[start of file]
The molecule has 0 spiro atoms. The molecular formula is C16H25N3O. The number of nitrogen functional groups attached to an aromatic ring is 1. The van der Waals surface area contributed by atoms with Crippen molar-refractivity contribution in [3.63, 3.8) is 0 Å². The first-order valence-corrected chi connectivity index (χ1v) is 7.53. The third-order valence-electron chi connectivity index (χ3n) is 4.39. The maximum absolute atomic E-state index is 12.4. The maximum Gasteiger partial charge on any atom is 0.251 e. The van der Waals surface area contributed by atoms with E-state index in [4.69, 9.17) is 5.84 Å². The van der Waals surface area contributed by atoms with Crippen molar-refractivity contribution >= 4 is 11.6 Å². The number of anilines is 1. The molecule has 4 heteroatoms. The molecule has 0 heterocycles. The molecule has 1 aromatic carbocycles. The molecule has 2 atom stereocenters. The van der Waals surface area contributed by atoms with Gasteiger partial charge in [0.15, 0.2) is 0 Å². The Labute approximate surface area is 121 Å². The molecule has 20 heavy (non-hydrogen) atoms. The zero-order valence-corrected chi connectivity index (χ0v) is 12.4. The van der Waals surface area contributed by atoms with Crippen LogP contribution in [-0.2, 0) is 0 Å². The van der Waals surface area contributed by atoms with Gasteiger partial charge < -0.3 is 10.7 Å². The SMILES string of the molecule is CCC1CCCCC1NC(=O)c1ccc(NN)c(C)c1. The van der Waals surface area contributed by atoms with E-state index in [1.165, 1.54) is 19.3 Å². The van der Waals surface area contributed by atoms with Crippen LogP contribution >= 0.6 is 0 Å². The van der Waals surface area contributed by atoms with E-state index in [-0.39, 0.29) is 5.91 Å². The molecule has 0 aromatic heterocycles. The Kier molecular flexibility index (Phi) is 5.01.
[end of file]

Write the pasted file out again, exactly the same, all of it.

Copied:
The molecule has 0 spiro atoms. The molecular formula is C16H25N3O. The number of nitrogen functional groups attached to an aromatic ring is 1. The van der Waals surface area contributed by atoms with Crippen molar-refractivity contribution in [3.63, 3.8) is 0 Å². The first-order valence-corrected chi connectivity index (χ1v) is 7.53. The third-order valence-electron chi connectivity index (χ3n) is 4.39. The maximum absolute atomic E-state index is 12.4. The maximum Gasteiger partial charge on any atom is 0.251 e. The van der Waals surface area contributed by atoms with E-state index in [4.69, 9.17) is 5.84 Å². The van der Waals surface area contributed by atoms with Crippen molar-refractivity contribution >= 4 is 11.6 Å². The number of anilines is 1. The molecule has 4 heteroatoms. The molecule has 0 heterocycles. The molecule has 1 aromatic carbocycles. The molecule has 2 atom stereocenters. The van der Waals surface area contributed by atoms with Gasteiger partial charge in [0.15, 0.2) is 0 Å². The Labute approximate surface area is 121 Å². The molecule has 20 heavy (non-hydrogen) atoms. The zero-order valence-corrected chi connectivity index (χ0v) is 12.4. The van der Waals surface area contributed by atoms with Crippen LogP contribution in [-0.2, 0) is 0 Å². The van der Waals surface area contributed by atoms with Gasteiger partial charge < -0.3 is 10.7 Å². The SMILES string of the molecule is CCC1CCCCC1NC(=O)c1ccc(NN)c(C)c1. The van der Waals surface area contributed by atoms with E-state index in [1.165, 1.54) is 19.3 Å². The van der Waals surface area contributed by atoms with Crippen LogP contribution >= 0.6 is 0 Å². The van der Waals surface area contributed by atoms with E-state index in [-0.39, 0.29) is 5.91 Å². The molecule has 0 aromatic heterocycles. The Kier molecular flexibility index (Phi) is 5.01.